Unravelling the sources and bioavailability of dissolved organic matter in lotic aquatic ecosystems
Stuart Findlay and Robert L. Sinsabaugh
Marine and Freshwater Research
50(8) 781 - 790
Dissolved organic matter (DOM) constitutes a large proportion of the organic carbon in all aquatic ecosystems and is often a significant carbon resource for heterotrophic microorganisms. Diverse sources, compositional complexity and multiple transformation pathways have made it difficult to generalize about the bioavailability of this material. Recently, there has been dramatic progress in identifying sources of DOM, describing its composition and tracing its movement through microbial food webs. A number of conceptual, mechanistic and empirical approaches have been proposed to synthesize this rapidly expanding body of knowledge. This paper reviews these approaches, and some general hypotheses for focusing future research are proposed. As a first step in synthesizing the available information, predictions are made about how variability in sources, hydrology and biotic removal interact to generate temporal and spatial patterns in DOM from a stream’s headwaters to a large river.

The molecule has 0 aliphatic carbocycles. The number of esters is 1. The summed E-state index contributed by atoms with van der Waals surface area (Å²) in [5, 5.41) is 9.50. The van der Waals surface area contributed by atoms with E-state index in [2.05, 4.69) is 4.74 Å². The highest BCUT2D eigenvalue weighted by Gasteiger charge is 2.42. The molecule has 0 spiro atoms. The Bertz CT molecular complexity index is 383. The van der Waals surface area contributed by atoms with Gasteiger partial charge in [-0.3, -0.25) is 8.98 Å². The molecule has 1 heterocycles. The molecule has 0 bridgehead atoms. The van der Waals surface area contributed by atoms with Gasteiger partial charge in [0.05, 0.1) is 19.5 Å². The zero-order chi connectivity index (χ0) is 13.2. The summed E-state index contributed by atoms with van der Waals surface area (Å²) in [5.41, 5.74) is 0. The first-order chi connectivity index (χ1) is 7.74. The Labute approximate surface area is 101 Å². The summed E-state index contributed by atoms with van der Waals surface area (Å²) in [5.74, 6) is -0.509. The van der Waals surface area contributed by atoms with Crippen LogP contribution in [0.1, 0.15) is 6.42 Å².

Full text doi:10.1071/MF99069
© CSIRO 1999